I get perhaps three calls a month from inside and outside our company asking what to read to learn about strategy. In most cases, the caller is in a new position where…
I get perhaps three calls a month from inside and outside our company asking what to read to learn about strategy. In most cases, the caller is in a new position where strategy is important. But sometimes, the request stems from a performance review. “Learn to be more strategic,” goes the command, with no direction on how that is supposed to be done.
Discusses the role of company leaders in implementing change, stressing their ability to become role models for change, setting the organization on a strong strategic course that is the basis for quality improvement. Outlines the four basic abilities that a strong leader should posses ‐ the ability to create alignment; initiate and manage change; resolve contradictions; and encourage synergy. Suggests that there are four different categories of business, naming them “Fort”, “Eagle”, “Slim Down” and “Circled Wagons”, and implies a deliberate use of a certain range of business strategies in respect of each.
– The purpose of this paper is to explore the dilemmas that challenge reputation management in the context of higher education (HE).
The purpose of this paper is to explore the dilemmas that challenge reputation management in the context of higher education (HE).
The paper introduces one Finnish multidisciplinary master's degree programme as a case in point. The empirical data comprises a student survey and semi-structured interviews with internal and external stakeholders whose work relates to the master's degree programme in question.
The findings identify different types of dilemmas arising from collaboration between stakeholders of HE.
The paper demonstrates how the dilemma-reconciliation method can be used to enhance reputation management in HE.
The novelty of the paper is in applying dilemma theory (Hampden-Turner and Trompenaars, 2000) in parallel with reputation theories. Dilemma theory attributes reputation risks to conflicting aims.
Fons Trompenaars is the Managing Director of the Centre for International Business and his book, Riding the Waves of Culture , is concerned with attempting to further the understanding of cultural diversity in business, particularly international business. His analysis is based on extensive research involving 15,000 employees in 50 countries, in which he explores the cultural extremes and incomprehension that can arise when doing business across cultures in different parts of the world – even when those involved are working for the same company. Explores in this discussion with Bruce Lloyd (Head of Strategic and International Management at South Bank University) some of the critical and sensitive areas, such as the underlying assumptions used in the analysis, stereotyping and equal opportunities.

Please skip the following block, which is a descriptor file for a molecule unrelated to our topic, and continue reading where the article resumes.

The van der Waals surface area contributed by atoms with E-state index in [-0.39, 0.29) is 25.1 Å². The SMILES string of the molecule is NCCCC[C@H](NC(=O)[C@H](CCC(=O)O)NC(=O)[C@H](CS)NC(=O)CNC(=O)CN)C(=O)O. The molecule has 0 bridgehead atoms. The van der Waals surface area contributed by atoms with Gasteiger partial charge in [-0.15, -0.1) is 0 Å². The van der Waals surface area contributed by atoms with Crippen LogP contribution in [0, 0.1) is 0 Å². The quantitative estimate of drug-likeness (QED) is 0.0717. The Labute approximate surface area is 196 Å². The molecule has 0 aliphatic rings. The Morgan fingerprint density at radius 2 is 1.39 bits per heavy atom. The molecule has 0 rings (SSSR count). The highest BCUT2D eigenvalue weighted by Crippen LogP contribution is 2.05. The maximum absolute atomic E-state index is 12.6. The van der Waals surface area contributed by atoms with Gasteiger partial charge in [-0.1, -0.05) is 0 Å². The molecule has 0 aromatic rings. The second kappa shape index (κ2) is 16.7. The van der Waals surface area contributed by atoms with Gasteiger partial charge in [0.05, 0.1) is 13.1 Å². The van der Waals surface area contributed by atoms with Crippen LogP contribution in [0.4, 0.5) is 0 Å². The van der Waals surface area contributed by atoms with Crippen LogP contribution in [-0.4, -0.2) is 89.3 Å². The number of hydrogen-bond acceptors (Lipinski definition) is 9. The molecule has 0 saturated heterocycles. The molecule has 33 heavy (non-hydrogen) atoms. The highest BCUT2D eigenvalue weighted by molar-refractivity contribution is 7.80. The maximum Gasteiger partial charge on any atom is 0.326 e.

Discusses the nature of business cultures between two EuropeanUnion nations – Germany and the UK – and how these culturesaffect their economic performance. Details the way…
Discusses the nature of business cultures between two European Union nations – Germany and the UK – and how these cultures affect their economic performance. Details the way takeover bids are conducted between the two countries and the ramifications for both management and employees of the respective companies involved. The charge that nationalism plays a big part in negotiations is made by some, and raises the question of the desirability of the increasing concentration of industrial ownership in the hands of one member of the community at another′s expense.
Generation Z in Germany – born after 1995 – follows in many ways similar trends to be seen in other countries. Contrary to Generation Y, it is less career-focussed, less keen on financial rewards and less willing to work flexible in a competitive world with total work–life blending. They look for structure, security and feeling good. What is different: Germany is one of the few countries in the world in which Generation Z in many cases can live up to their dreams. Germany has a prospering economy, a stable society and still a good educational system. Most important, for young people, it has an unemployment rate of virtually zero per cent. Therefore, companies definitely must engage in the war for talents and provide Generation Z with a fitting employer value proposition: Generation Z looks for meaningful and exciting work but seeks also meaning and excitement in private lives. In particular, they demand a clear separation of their private lives from their job. All this stands in contrast to the ambitions of the industrial sector in Germany promoting a more Generation Y-type environment with flexibility, agility and work–life blending. This conflict is not dealt with in an open way, since politics and media stand on the side of the large companies. Still, the power of Generation Z is not to be underestimated. Therefore, the chapter leaves it for the future to find out whether the Generation Z or other forces will win.